p.276b-277 The Christian world before Morin published his famous Exercitiones Ecclesiasticae in utrumque Samaritanorum Pentateuchum, (1631), had been accustomed to resort only to the Jewish Hebrew Scripture, as exhibiting the well authenticated and established text of the Mosaic law. From this remark may be excepted the few, who attached a high value to the Septuagint version, and preferred many of its readings to those, which are found in the Jewish Scriptures. But the publication of Morin soon excited a controversy, which, even at the present hour, has not wholly subsided. As the Samaritan copy of the law, in a multitude of places, agreed with the version of the Seventy, Morin maintained that the authority of the Samaritan, particularly when supported by the Septuagint, was paramount to that of the Jewish text. he labored, moreover, to show, that in a multitude of passages, which in that text as it now stands are obscure and difficult, or unharmonious, the Samaritan offers the better reading ; that the Jews have corrupted their Scriptures by negligence, or ignorance, or superstition; and that the safe and only way of purifying them is, to correct them from the Samaritan in connexion with the Septuagint.

The signal was now given for the great contest, which ensued. Cappell, in his Critica Sacra, followed in the steps of Morin; but De Muis, Hottinger, Stephen Morin, Buxtorf, Fuller, Leusden, A. Pfeiffer, each in separate works published within the seventeenth century, attached the positions of Morin and Cappell. Their principal aim was to overthrow his positions, rather than to examine the subject before them in a critical and thorough manner.

Much less like disputants, and more like impartial critics, did Father Simon, Walton in his Prolegomena, and Le Clerc conducted themselves, relative to the question about the value and authority of the Samaritan Pentateuch. In particular, Simon has thrown suggestions, which imply for substance the same opinions on many controverted points, that the latest and best critics, after all the discussion which has taken place, have adopted.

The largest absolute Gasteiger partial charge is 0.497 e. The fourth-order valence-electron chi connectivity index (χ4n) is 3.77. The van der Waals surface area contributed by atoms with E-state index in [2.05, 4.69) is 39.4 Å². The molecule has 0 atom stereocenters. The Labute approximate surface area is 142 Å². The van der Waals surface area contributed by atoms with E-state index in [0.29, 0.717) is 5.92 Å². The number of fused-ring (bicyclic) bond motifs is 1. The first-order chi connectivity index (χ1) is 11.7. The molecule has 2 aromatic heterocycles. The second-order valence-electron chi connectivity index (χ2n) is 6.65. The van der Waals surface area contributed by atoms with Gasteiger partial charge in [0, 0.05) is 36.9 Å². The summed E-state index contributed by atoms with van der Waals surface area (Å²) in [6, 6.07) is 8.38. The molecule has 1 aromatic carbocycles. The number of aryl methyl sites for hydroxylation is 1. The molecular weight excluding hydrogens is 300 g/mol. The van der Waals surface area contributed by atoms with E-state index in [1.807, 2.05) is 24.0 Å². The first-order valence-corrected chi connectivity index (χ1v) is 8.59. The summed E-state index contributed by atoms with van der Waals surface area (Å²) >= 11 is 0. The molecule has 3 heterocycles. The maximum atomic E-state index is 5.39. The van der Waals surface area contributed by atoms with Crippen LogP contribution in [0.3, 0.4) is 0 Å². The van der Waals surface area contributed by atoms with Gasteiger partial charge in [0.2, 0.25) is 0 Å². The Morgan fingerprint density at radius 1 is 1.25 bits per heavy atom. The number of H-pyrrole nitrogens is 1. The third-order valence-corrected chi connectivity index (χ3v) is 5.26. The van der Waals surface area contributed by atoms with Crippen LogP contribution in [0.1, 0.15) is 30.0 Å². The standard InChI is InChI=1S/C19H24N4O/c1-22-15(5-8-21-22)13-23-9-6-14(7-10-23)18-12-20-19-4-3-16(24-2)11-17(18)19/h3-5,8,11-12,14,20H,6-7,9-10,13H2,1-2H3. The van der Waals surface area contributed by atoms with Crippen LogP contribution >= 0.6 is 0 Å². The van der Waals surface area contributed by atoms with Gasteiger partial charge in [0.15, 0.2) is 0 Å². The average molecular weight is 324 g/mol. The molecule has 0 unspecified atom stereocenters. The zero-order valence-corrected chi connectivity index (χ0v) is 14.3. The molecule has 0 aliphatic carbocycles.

(The full article from page 274 to 317 will soon be available at our main web site: the-samaritans.com.


The Earliest Jewish Sect, Their History, Theology and Literature

By James Alan Montgomery

1907 The John C. Winston Co., Philadelphia. Page 204-251




   Such is the Samaritan confession of faith, constantly appearing in the literature. It takes its place alongside of the Christian Creed, and of Islam’s confession, “There is no God but God, and Mohammed is his prophet.” The statement is parallel to the latter religion’s six articles of faith, which consist in belief of God, in his angels, his scriptures, his prophets, the resurrection and Day of Judgment, and in God’s absolute decree. The first three points of the Samaritan creed are identical with the cardinal beliefs of Judaism, while the fourth is the cause of schism between the two communities. These first four points sometimes appear by themselves, the fifth article concerning the Latter Things being a later addition to the Samaritan theology. In the discussion of our theme we cannot do better than follow the formal scheme of this creed.